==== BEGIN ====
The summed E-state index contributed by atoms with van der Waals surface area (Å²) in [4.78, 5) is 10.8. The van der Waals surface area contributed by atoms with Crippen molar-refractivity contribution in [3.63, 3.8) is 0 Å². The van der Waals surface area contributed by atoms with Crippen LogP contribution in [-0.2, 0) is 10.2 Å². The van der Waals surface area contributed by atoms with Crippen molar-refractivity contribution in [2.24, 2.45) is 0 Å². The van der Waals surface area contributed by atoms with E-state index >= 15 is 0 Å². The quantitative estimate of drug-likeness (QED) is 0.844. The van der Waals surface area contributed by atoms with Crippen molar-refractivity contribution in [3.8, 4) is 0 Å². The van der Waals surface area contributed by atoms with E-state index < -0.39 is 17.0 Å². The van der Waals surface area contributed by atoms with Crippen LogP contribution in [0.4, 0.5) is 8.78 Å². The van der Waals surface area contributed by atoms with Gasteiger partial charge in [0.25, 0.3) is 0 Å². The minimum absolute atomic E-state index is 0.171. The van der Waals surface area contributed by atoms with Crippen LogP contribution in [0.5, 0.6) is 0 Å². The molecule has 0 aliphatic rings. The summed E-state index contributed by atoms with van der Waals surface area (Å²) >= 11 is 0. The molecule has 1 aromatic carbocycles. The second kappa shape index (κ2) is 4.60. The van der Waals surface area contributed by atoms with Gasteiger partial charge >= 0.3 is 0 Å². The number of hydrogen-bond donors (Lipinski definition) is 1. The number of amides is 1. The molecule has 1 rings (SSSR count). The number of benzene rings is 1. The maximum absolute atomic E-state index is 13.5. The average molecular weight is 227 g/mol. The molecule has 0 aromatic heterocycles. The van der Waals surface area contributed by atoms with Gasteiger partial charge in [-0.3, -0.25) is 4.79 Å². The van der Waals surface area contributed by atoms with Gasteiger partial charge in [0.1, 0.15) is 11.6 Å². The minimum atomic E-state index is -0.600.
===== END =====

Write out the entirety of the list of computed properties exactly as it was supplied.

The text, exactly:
The summed E-state index contributed by atoms with van der Waals surface area (Å²) in [4.78, 5) is 10.8. The van der Waals surface area contributed by atoms with Crippen molar-refractivity contribution in [3.63, 3.8) is 0 Å². The van der Waals surface area contributed by atoms with Crippen LogP contribution in [-0.2, 0) is 10.2 Å². The van der Waals surface area contributed by atoms with Crippen molar-refractivity contribution in [2.24, 2.45) is 0 Å². The van der Waals surface area contributed by atoms with E-state index >= 15 is 0 Å². The quantitative estimate of drug-likeness (QED) is 0.844. The van der Waals surface area contributed by atoms with Crippen molar-refractivity contribution in [3.8, 4) is 0 Å². The van der Waals surface area contributed by atoms with E-state index < -0.39 is 17.0 Å². The van der Waals surface area contributed by atoms with Crippen LogP contribution in [0.4, 0.5) is 8.78 Å². The van der Waals surface area contributed by atoms with Gasteiger partial charge in [0.25, 0.3) is 0 Å². The minimum absolute atomic E-state index is 0.171. The van der Waals surface area contributed by atoms with Crippen LogP contribution in [0.5, 0.6) is 0 Å². The molecule has 0 aliphatic rings. The summed E-state index contributed by atoms with van der Waals surface area (Å²) >= 11 is 0. The molecule has 1 aromatic carbocycles. The second kappa shape index (κ2) is 4.60. The van der Waals surface area contributed by atoms with Gasteiger partial charge >= 0.3 is 0 Å². The number of hydrogen-bond donors (Lipinski definition) is 1. The number of amides is 1. The molecule has 1 rings (SSSR count). The number of benzene rings is 1. The maximum absolute atomic E-state index is 13.5. The average molecular weight is 227 g/mol. The molecule has 0 aromatic heterocycles. The van der Waals surface area contributed by atoms with Gasteiger partial charge in [-0.3, -0.25) is 4.79 Å². The van der Waals surface area contributed by atoms with Gasteiger partial charge in [0.1, 0.15) is 11.6 Å². The minimum atomic E-state index is -0.600.